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marco-m commented Jan 30, 2019

@simonjohansson I watched the video. Very nice!
I was thinking, a test you might want to do is to validate that it behaves as expected also if a "new" version is pinned.

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simonjohansson commented Jan 30, 2019

Is there any upcoming UI work to show what versions of a jobs resources would be used if a user would trigger it manually? Wondering if we need send more data over the wire that just needs-kick

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vito commented Jan 30, 2019

@simonjohansson Nothing planned soon, but we do have another issue for precisely that: #269

The information is actually available in the code that I linked (inputMapping), so it could be neat to expose that through the API, too. You could even show what's new by exposing the 'FirstOccurrence` field.

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simonjohansson commented Jan 31, 2019

@vito before moving on, there is two approaches we could take.

  1. Clean up and test the POC, i.e just expose the data we need to the frontend and then do all the logic there.

  2. Instead of passing along all the necessary data to the frontend just compute a value on the backend. something like:

// Again just POC, this needs to be tested, put in the correct place etc. etc.
func (s *Server) ListJobs(pipeline db.Pipeline) http.Handler {
		dashboard, err := pipeline.Dashboard()
		resources, _ := pipeline.Resources()
....
		graph := CreateGraph(dashboard, resources)

		for _, job := range dashboard {
			pj := present.Job(
				teamName,
				job.Job,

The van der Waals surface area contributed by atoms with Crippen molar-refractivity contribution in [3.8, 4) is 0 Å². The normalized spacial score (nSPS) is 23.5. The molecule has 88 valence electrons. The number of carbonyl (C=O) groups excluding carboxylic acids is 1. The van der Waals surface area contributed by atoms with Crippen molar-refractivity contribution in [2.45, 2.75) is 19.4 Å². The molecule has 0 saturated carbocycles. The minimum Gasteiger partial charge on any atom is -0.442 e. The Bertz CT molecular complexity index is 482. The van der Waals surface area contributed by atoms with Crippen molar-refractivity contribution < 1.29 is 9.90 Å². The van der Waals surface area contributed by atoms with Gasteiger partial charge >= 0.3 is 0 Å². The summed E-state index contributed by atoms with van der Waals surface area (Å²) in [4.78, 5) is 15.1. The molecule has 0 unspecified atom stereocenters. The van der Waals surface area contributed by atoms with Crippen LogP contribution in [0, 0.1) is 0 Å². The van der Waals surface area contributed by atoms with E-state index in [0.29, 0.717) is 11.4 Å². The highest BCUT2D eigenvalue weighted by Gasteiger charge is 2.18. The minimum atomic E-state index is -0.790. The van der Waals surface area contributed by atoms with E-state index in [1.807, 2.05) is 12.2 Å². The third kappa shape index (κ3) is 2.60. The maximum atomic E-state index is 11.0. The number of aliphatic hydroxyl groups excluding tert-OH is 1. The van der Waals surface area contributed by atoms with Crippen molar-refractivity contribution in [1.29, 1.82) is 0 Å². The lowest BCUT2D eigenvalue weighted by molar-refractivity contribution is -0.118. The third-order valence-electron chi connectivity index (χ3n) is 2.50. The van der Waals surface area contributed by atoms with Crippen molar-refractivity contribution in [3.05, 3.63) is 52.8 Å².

job.FinishedBuild,
				job.NextBuild,
				job.TransitionBuild,
			)

			pj.NeedsKick =  NeedsAManualTrigger(job.Job.Name(), graph)
			jobs = append(jobs, pj)
		}
....
}

func NeedsAManualTrigger(jobName string, graph Graph) bool {
	//Magic
	return false
}

func CreateGraph(dashboard db.Dashboard, resources db.Resources) (graph Graph) {
	for _, resource := range resources {
                 // Make sure to take pins into account...
		v, _, _, _ := resource.Versions(db.Page{Limit: 1})
		graph.Resources[resource.Name()] = v[0]
	}

	for _, job := range dashboard {
		lastSuccessfull, _, _ := job.Job.LastSuccessfulBuild()
		jobInputs := job.Job.Config().Inputs()
		buildInputs, _, _ := lastSuccessfull.Resources()

		graph.Jobs[job.Job.Name()] = GraphJob{
			JobInput:                  jobInputs,
			LastSuccessfulBuildInputs: buildInputs,
		}
	}

	return
}

type GraphJob struct {
	// Configured inputs for a job, contains relationships with other jobs
	// and if the build is manually triggered
	JobInput                  []atc.JobInput

	// Contains information about what versions the last successful build was run with
	LastSuccessfulBuildInputs []db.BuildInput
}

type Graph struct {
	Resources map[string]atc.ResourceVersion
	Jobs      map[string]GraphJob
}

We would not expose any data that we might need in the future, but then again, why would we, as we haven't started implementing those features yet :)